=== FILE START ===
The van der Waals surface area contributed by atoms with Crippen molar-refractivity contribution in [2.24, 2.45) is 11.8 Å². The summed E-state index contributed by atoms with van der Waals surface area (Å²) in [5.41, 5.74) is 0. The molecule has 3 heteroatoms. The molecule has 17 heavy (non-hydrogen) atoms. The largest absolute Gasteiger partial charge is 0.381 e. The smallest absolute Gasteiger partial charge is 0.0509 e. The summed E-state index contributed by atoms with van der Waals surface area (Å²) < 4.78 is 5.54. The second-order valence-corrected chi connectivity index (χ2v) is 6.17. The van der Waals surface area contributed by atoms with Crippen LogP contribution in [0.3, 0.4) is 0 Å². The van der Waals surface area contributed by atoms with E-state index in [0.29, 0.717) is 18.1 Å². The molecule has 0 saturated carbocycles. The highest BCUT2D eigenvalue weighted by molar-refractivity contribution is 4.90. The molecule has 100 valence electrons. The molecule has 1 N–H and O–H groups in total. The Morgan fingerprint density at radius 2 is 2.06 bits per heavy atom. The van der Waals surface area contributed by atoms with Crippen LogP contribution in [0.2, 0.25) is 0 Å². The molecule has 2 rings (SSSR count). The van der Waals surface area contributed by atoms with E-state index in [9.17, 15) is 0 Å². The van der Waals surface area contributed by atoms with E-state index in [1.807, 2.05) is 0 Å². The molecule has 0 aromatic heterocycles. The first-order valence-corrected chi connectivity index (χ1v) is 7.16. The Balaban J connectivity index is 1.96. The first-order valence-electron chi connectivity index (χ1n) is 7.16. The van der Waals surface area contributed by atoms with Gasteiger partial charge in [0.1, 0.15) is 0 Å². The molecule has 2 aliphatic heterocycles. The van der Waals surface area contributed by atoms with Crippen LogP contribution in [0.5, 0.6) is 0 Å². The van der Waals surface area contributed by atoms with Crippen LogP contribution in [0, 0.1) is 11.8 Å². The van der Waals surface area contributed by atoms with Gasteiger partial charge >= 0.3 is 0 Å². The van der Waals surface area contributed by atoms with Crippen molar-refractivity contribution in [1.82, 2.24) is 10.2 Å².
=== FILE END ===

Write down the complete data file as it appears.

The van der Waals surface area contributed by atoms with Crippen molar-refractivity contribution in [2.24, 2.45) is 11.8 Å². The summed E-state index contributed by atoms with van der Waals surface area (Å²) in [5.41, 5.74) is 0. The molecule has 3 heteroatoms. The molecule has 17 heavy (non-hydrogen) atoms. The largest absolute Gasteiger partial charge is 0.381 e. The smallest absolute Gasteiger partial charge is 0.0509 e. The summed E-state index contributed by atoms with van der Waals surface area (Å²) < 4.78 is 5.54. The second-order valence-corrected chi connectivity index (χ2v) is 6.17. The van der Waals surface area contributed by atoms with Crippen LogP contribution in [0.3, 0.4) is 0 Å². The van der Waals surface area contributed by atoms with E-state index in [0.29, 0.717) is 18.1 Å². The molecule has 0 saturated carbocycles. The highest BCUT2D eigenvalue weighted by molar-refractivity contribution is 4.90. The molecule has 100 valence electrons. The molecule has 1 N–H and O–H groups in total. The Morgan fingerprint density at radius 2 is 2.06 bits per heavy atom. The van der Waals surface area contributed by atoms with Crippen LogP contribution in [0.2, 0.25) is 0 Å². The molecule has 2 rings (SSSR count). The van der Waals surface area contributed by atoms with E-state index in [9.17, 15) is 0 Å². The van der Waals surface area contributed by atoms with E-state index in [1.807, 2.05) is 0 Å². The molecule has 0 aromatic heterocycles. The first-order valence-corrected chi connectivity index (χ1v) is 7.16. The Balaban J connectivity index is 1.96. The first-order valence-electron chi connectivity index (χ1n) is 7.16. The van der Waals surface area contributed by atoms with Gasteiger partial charge in [0.1, 0.15) is 0 Å². The molecule has 2 aliphatic heterocycles. The van der Waals surface area contributed by atoms with Crippen LogP contribution in [0.5, 0.6) is 0 Å². The van der Waals surface area contributed by atoms with Crippen LogP contribution in [0, 0.1) is 11.8 Å². The van der Waals surface area contributed by atoms with Gasteiger partial charge >= 0.3 is 0 Å². The van der Waals surface area contributed by atoms with Crippen molar-refractivity contribution in [1.82, 2.24) is 10.2 Å².